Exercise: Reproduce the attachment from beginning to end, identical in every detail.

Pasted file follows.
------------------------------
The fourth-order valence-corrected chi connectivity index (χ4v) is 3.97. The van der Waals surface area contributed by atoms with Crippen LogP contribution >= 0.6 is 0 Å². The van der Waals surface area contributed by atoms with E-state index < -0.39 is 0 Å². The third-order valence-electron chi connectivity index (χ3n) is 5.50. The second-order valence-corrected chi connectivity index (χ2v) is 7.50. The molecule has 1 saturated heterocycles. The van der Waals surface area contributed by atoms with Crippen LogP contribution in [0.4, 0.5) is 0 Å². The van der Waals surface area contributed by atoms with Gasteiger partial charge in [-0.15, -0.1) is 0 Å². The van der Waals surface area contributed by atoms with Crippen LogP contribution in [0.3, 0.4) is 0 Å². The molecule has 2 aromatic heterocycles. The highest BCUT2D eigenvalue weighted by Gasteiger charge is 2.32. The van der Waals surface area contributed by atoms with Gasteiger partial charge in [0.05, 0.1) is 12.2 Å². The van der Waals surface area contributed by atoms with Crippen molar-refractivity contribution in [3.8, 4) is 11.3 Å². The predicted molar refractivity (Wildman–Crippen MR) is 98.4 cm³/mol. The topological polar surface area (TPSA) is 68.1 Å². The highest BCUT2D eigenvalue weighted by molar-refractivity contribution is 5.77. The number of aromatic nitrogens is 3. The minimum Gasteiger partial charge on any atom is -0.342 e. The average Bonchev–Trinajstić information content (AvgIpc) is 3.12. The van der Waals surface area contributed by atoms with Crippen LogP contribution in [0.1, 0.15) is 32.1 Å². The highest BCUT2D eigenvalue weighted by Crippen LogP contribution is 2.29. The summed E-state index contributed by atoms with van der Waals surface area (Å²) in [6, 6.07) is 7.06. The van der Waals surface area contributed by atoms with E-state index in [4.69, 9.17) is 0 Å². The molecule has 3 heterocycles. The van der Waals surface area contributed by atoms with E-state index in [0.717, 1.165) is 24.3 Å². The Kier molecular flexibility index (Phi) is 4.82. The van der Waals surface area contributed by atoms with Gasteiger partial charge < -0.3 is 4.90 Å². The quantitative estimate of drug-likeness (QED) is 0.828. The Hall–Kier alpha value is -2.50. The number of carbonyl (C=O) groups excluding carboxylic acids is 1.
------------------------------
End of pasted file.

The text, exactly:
The fourth-order valence-corrected chi connectivity index (χ4v) is 3.97. The van der Waals surface area contributed by atoms with Crippen LogP contribution >= 0.6 is 0 Å². The van der Waals surface area contributed by atoms with E-state index < -0.39 is 0 Å². The third-order valence-electron chi connectivity index (χ3n) is 5.50. The second-order valence-corrected chi connectivity index (χ2v) is 7.50. The molecule has 1 saturated heterocycles. The van der Waals surface area contributed by atoms with Crippen LogP contribution in [0.4, 0.5) is 0 Å². The van der Waals surface area contributed by atoms with Gasteiger partial charge in [-0.15, -0.1) is 0 Å². The van der Waals surface area contributed by atoms with Crippen LogP contribution in [0.3, 0.4) is 0 Å². The molecule has 2 aromatic heterocycles. The highest BCUT2D eigenvalue weighted by Gasteiger charge is 2.32. The van der Waals surface area contributed by atoms with Gasteiger partial charge in [0.05, 0.1) is 12.2 Å². The van der Waals surface area contributed by atoms with Crippen molar-refractivity contribution in [3.8, 4) is 11.3 Å². The predicted molar refractivity (Wildman–Crippen MR) is 98.4 cm³/mol. The topological polar surface area (TPSA) is 68.1 Å². The highest BCUT2D eigenvalue weighted by molar-refractivity contribution is 5.77. The number of aromatic nitrogens is 3. The minimum Gasteiger partial charge on any atom is -0.342 e. The average Bonchev–Trinajstić information content (AvgIpc) is 3.12. The van der Waals surface area contributed by atoms with Crippen LogP contribution in [0.1, 0.15) is 32.1 Å². The highest BCUT2D eigenvalue weighted by Crippen LogP contribution is 2.29. The summed E-state index contributed by atoms with van der Waals surface area (Å²) in [6, 6.07) is 7.06. The van der Waals surface area contributed by atoms with E-state index in [4.69, 9.17) is 0 Å². The molecule has 3 heterocycles. The van der Waals surface area contributed by atoms with E-state index in [0.717, 1.165) is 24.3 Å². The Kier molecular flexibility index (Phi) is 4.82. The van der Waals surface area contributed by atoms with Gasteiger partial charge < -0.3 is 4.90 Å². The quantitative estimate of drug-likeness (QED) is 0.828. The Hall–Kier alpha value is -2.50. The number of carbonyl (C=O) groups excluding carboxylic acids is 1.